However, it is not as if one Ferguson is midshipman and another a circus performer, or one a loudmouth and another shy and retiring. The strength of this novel is that Ferguson remains himself while events shift around him, changing the course of his life. Ferguson’s father dies, or Ferguson’s father lives but divorces his mother, Rose. What happens then? Rose is a talented photographer; does she continue her work when Stanley prospers and they move to the suburbs, or does she take up golf and bridge? Ferguson is a good student, always a writer: does he go to Princeton or Columbia? What’s the difference between translating poetry in a Paris attic and working as a journalist for the Rochester Times-Union?

At its best, 4 3 2 1 is a full immersion in Ferguson’s consciousness, which, perhaps, is a consciousness not too far removed from Auster’s. His protagonist’s youth is wonderfully, vividly conveyed. Even if you don’t care about baseball, you’ll come to care about it because Ferguson does. The details of the young Ferguson’s life are carefully and lovingly created: the powder-blue Pontiac that his mother drives, the pot roast and cheese blintzes served at the Claremont Diner in Montclair, New Jersey – and  the floorboards in an old house that creak when two young lovers make their way between their separate rooms in the middle of the night. Auster builds a world of heartfelt, lived-in detail.

But this is a novel of politics, too. Ferguson is a young man during the tumult of the late 1960s, when dozens were killed and hundreds injured during riots in Newark in 1967; when students at Columbia occupied the campus in protest over the war in Vietnam; when young men such as Ferguson could be drafted to fight in that war.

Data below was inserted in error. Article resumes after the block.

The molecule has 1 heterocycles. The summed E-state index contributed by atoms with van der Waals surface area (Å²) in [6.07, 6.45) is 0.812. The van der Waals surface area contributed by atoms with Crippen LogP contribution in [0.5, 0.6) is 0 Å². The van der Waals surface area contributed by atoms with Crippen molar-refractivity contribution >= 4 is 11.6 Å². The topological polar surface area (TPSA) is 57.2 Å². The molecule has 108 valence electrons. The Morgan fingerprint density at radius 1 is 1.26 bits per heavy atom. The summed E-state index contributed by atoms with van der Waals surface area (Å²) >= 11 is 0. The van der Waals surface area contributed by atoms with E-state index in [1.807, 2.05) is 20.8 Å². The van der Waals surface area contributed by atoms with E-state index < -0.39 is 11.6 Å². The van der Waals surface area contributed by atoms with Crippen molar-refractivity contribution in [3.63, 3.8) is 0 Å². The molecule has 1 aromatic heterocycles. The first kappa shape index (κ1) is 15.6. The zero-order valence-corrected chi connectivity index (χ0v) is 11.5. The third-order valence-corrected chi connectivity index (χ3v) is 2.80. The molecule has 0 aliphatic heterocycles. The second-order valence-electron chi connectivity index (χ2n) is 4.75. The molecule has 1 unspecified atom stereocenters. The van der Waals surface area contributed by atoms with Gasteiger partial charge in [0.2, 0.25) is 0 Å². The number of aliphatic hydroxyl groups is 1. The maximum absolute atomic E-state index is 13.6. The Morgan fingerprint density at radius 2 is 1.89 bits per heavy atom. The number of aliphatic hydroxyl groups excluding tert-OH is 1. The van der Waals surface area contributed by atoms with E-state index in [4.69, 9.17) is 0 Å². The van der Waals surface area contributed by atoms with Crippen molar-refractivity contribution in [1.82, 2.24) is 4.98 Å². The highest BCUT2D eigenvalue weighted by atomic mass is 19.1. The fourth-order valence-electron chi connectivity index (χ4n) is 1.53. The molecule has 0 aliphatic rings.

It is in this last third of the novel that the book flags a little, as lists of events tumble on to the page: one paragraph contains the My Lai massacre, the killing of the Black Panther Fred Hampton and the Rolling Stones concert at Altamont. At times, history lessons threaten to overwhelm the narrative, and Ferguson’s story/stories lose the texture and particularity that have made them so compelling. And its ending is abrupt, a tying-up of loose ends that fragments on the final page.

But then lives – real lives – have strange, abrupt endings, too. This is a rich, imperfect book, often rewarding, occasionally maddening. Again, like life, or at least if we’re lucky.

4 3 2 1 by Paul Auster is published by Faber & Faber (880pp, £20)

Erica Wagner is a New Statesman contributing writer and a judge of the 2014 Man Booker Prize. A former literary editor of the Times, her books include Ariel's Gift: Ted Hughes, Sylvia Plath and the Story of “Birthday Letters” and Seizure.

This article first appeared in the 19 January 2017 issue of the New Statesman, The Trump era